(Nov. 24, 2015) On October 26, 2015, French Prime Minister Manuel Valls announced that police officers would soon be required to wear body cameras as part of their standard equipment. (Pierre de Cossette, Police: le port des “caméras piétons” généralisé [Police: The Wearing of “Body Cameras” to Become Routine], EUROPE 1 (Oct. 26, 2015).) Up to 4,500 cameras will be ordered for that purpose. (Id.) The measure is touted as a way not only to prevent police misconduct and racial profiling, but also to protect police officers from challenges to their accounts of interactions with individuals and from violence. (Des caméras-piétons pour les forces de l’ordre, ça sert à quoi? [What Is the Purpose of Body Cameras for Police Forces?], L’EXPRESS (Oct. 26, 2015).)
Body cameras have been used in France on an experimental basis for the last three years. (de Cossette, supra.) The experiment has been considered successful in reducing tensions between police officers and the public. (Id.) It appears that at least part of this tension-reducing effect comes from the fact that the cameras include a small screen that faces the individual interacting with the police officer. The individual is therefore aware that he/she is being filmed and that the footage may be held as potential evidence against him/her. (Id.)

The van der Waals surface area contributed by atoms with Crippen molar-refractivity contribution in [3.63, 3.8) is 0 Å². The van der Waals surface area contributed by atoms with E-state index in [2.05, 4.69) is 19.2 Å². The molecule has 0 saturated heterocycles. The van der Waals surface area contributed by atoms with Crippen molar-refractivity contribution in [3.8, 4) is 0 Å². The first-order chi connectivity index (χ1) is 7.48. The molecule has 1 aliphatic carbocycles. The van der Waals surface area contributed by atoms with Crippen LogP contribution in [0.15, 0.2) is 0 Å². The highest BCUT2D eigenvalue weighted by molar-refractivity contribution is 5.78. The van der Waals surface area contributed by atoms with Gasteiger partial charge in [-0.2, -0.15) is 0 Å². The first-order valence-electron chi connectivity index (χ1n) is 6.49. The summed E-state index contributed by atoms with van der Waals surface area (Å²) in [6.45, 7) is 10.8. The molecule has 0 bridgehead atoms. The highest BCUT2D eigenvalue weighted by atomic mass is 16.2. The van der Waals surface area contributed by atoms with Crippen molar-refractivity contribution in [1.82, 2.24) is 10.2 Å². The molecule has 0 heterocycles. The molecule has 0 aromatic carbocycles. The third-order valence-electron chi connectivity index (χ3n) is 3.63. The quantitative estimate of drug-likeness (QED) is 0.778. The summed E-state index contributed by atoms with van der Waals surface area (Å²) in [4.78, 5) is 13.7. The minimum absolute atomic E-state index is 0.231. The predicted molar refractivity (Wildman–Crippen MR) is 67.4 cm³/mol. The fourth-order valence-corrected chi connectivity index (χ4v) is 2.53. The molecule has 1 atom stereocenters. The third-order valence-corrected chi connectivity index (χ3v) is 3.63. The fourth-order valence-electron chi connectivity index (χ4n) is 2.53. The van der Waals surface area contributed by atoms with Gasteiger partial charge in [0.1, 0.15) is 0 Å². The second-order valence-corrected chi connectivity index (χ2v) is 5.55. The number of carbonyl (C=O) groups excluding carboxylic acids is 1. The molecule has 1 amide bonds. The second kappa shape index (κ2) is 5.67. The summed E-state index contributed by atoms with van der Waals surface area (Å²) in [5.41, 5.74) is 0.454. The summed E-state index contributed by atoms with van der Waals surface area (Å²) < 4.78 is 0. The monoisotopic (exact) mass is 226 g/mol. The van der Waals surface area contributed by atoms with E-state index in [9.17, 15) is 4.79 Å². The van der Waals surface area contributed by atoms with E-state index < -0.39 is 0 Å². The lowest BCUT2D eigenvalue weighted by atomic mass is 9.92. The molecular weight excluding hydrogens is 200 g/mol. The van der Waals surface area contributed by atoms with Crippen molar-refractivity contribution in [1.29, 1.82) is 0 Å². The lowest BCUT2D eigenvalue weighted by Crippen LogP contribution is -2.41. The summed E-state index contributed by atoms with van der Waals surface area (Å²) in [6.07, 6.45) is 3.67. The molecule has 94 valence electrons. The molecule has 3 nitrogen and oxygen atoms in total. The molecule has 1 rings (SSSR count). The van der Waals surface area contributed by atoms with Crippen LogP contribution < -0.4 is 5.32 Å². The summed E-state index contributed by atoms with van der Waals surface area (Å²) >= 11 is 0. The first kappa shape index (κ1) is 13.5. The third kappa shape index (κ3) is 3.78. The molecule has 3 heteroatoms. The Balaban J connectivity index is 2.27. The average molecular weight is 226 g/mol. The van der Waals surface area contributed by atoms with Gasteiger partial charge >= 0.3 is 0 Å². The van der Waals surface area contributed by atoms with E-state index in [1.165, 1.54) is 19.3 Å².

The new measure seems to be largely welcomed by police officers, according to news reports. (Willy Le Devin, Police: feu orange pour les caméras-piéton [Police: Orange Light for Body Cameras], LIBÉRATION (Nov. 12, 2015).) There has been some criticism of the practice from anti-discrimination advocacy groups, however. Objections have been raised to the fact that, under the government’s current plan on the use of the equipment, police officers can turn the cameras on and off at their sole discretion. (Id.) The plan also raises privacy concerns and questions of when and how citizens will be able to access recorded footage of their interactions with the police. (Id.)
Making body cameras part of the standard equipment of police officers will require the adoption of a legislative framework for it. Reportedly, the measure will probably be part of new legislation to be discussed by the French Parliament in early 2016. (Des caméras-piétons pour les forces de l’ordre, ça sert à quoi?, supra.)
This article was prepared with the assistance of Law Library of Congress Intern Chloé Gillenwater.